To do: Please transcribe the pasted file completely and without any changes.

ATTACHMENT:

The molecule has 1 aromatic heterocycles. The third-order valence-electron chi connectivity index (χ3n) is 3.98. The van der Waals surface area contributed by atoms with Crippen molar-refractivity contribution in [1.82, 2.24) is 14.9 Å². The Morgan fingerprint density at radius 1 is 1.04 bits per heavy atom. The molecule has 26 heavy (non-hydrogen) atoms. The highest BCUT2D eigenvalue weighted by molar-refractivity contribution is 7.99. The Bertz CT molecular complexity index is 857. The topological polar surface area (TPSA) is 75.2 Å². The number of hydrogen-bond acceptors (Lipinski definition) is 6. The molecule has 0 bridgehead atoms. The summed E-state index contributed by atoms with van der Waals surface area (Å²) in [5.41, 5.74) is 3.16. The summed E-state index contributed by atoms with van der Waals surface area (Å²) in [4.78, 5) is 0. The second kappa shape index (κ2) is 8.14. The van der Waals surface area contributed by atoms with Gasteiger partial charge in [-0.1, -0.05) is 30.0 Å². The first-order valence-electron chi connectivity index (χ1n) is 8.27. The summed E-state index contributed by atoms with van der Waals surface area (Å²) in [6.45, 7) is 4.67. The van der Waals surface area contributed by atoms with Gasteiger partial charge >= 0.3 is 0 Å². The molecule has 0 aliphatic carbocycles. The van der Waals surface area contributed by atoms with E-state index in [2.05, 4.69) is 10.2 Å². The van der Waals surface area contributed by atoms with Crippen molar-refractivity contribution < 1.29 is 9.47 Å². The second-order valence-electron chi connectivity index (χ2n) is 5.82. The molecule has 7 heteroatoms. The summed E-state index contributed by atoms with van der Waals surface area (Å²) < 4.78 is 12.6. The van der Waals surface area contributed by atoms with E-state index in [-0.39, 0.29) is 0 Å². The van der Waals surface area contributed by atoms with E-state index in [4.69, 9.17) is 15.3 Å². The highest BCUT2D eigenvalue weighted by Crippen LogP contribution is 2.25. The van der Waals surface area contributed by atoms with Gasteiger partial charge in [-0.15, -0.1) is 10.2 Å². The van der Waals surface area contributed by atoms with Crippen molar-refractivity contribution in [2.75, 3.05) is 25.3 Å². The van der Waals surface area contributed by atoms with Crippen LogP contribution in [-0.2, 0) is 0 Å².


The molecule has 1 aromatic heterocycles. The third-order valence-electron chi connectivity index (χ3n) is 3.98. The van der Waals surface area contributed by atoms with Crippen molar-refractivity contribution in [1.82, 2.24) is 14.9 Å². The Morgan fingerprint density at radius 1 is 1.04 bits per heavy atom. The molecule has 26 heavy (non-hydrogen) atoms. The highest BCUT2D eigenvalue weighted by molar-refractivity contribution is 7.99. The Bertz CT molecular complexity index is 857. The topological polar surface area (TPSA) is 75.2 Å². The number of hydrogen-bond acceptors (Lipinski definition) is 6. The molecule has 0 bridgehead atoms. The summed E-state index contributed by atoms with van der Waals surface area (Å²) in [5.41, 5.74) is 3.16. The summed E-state index contributed by atoms with van der Waals surface area (Å²) in [4.78, 5) is 0. The second kappa shape index (κ2) is 8.14. The van der Waals surface area contributed by atoms with Gasteiger partial charge in [-0.1, -0.05) is 30.0 Å². The first-order valence-electron chi connectivity index (χ1n) is 8.27. The summed E-state index contributed by atoms with van der Waals surface area (Å²) in [6.45, 7) is 4.67. The van der Waals surface area contributed by atoms with Gasteiger partial charge >= 0.3 is 0 Å². The molecule has 0 aliphatic carbocycles. The van der Waals surface area contributed by atoms with E-state index in [2.05, 4.69) is 10.2 Å². The van der Waals surface area contributed by atoms with Crippen molar-refractivity contribution < 1.29 is 9.47 Å². The second-order valence-electron chi connectivity index (χ2n) is 5.82. The molecule has 7 heteroatoms. The summed E-state index contributed by atoms with van der Waals surface area (Å²) < 4.78 is 12.6. The van der Waals surface area contributed by atoms with E-state index in [-0.39, 0.29) is 0 Å². The van der Waals surface area contributed by atoms with E-state index in [4.69, 9.17) is 15.3 Å². The highest BCUT2D eigenvalue weighted by Crippen LogP contribution is 2.25. The van der Waals surface area contributed by atoms with Gasteiger partial charge in [-0.15, -0.1) is 10.2 Å². The van der Waals surface area contributed by atoms with Crippen molar-refractivity contribution in [2.75, 3.05) is 25.3 Å². The van der Waals surface area contributed by atoms with Crippen LogP contribution in [-0.2, 0) is 0 Å².